Parochial pupil can play in Burrell band, at least for now

Wednesday, August 26, 2009 By Kaitlynn Riely, Pittsburgh Post-Gazette

Alexander Trefelner plays the saxophone Aug. 14 at the conclusion of the Burrell High band camp on Aug. 14.

Alexander Trefelner will continue participating in band practice at Burrell High School today following the granting of a temporary restraining order allowing him to remain in the band though he will be a freshman at St. Joseph Catholic High School in Natrona Heights.

Alexander, who is 14, said he's "pretty excited" to keep playing the saxophone.

Alexander, along with his mother Shirley Trefelner-Cordes and father Joseph Trefelner, filed a lawsuit against the Burrell School District on Aug. 4, claiming that he was being denied the chance to be in the band because he was going to a parochial high school.

According to the complaint, Alexander was chosen last year to participate in the high school marching band while still only in eighth grade in the district. He participated in band camp at the beginning of August.

Sandra Becker, the music teacher and band director at Burrell High School, testified yesterday, calling Alexander a "good student, an asset to the music program."

Alexander plans to attend St. Joseph, rather than Burrell, in the fall, but the Catholic high school does not have a marching or jazz band. Mrs. Trefelner-Cordes wrote to Burrell School District in April, asking that her son be allowed to remain in the marching band program.

High School Principal John C. Boylan denied her request, the lawsuit said, saying that students must be enrolled in the district to join extracurricular activities.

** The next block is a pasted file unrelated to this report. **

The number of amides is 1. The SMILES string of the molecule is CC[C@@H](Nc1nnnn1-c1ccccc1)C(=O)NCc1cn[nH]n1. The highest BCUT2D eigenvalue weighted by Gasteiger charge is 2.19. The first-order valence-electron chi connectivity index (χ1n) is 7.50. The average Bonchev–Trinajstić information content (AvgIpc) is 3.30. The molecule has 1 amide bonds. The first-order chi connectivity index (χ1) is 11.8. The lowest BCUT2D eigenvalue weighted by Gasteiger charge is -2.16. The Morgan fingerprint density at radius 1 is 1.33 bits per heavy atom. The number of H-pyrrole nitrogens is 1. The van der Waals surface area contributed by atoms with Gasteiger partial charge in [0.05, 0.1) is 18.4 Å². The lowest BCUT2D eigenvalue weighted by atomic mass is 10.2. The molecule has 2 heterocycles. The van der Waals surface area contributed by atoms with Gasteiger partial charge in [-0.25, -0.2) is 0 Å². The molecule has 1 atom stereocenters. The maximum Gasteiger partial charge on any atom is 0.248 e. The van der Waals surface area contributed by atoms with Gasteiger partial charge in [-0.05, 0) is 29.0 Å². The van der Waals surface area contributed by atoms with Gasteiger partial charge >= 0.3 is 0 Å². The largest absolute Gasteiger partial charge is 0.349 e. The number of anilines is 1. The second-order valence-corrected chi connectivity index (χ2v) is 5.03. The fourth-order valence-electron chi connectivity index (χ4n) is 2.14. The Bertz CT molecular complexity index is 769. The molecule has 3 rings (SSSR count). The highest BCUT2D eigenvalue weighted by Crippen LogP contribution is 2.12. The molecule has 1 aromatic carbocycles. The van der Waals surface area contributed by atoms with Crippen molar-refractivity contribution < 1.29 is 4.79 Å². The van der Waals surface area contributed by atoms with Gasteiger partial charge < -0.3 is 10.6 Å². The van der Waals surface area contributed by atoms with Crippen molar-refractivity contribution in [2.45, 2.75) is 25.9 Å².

The Trefelners wrote to Superintendent Shannon Wagner, noting that state school code requires a school district of residence to permit students who are either home-schooled or who attend charter schools to participate in extracurricular activities there.

Ms. Wagner agreed in an e-mail that there are exceptions to the policy but said there is currently no law that covers parochial school students.

A bill is pending in the state Legislature that would permit students attending a private or nonpublic school to participate in extracurricular activities provided they live within the district and the program is not offered by their current school.

For now, the state school code specifically allows individual districts to set their own policies with regard to that issue.

Samuel J. Cordes, the lawyer for Alexander, argued that the decision violated the student's First Amendment right to free exercise of religion and 14th Amendment right to equal protection.

Ms. Wagner testified that the policy that students must be enrolled full time in the district in order to participate in extracurriculars is only superseded by the statutes set by the state -- that the students must be cyber-schooled, home-schooled or at charter schools.

The statutes do not list private schools, including religious schools. Religion had no bearing on the decision, she said.

After more than two hours, U.S. District Court Judge Joy Flowers Conti said it was undisputed that the Burrell School District does not apply its policy of requiring full enrollment to charter, cyber- or home-schooled students, but that it does apply its policy to students from private schools, including religious ones.

"That appears to this court to be a burden on the free exercise of religion," she said.

Anthony Sanchez, the attorney for the school district, argued that the effect of allowing a private school student to participate in the public school marching band could lead to other private school students attempting to join other extracurricular activities, possibly overwhelming the school or unfairly taking away positions from public school students.

But Judge Conti said the exception for home-schooled, cyber and charter students undermines the purpose behind the district's policy, and she said she foresaw no increased cost or administrative burden for the school at the time.

The state would have to present a compelling interest to omit private school students from the exemptions, she said.

A date for the hearing on the preliminary injunction has not yet been set.

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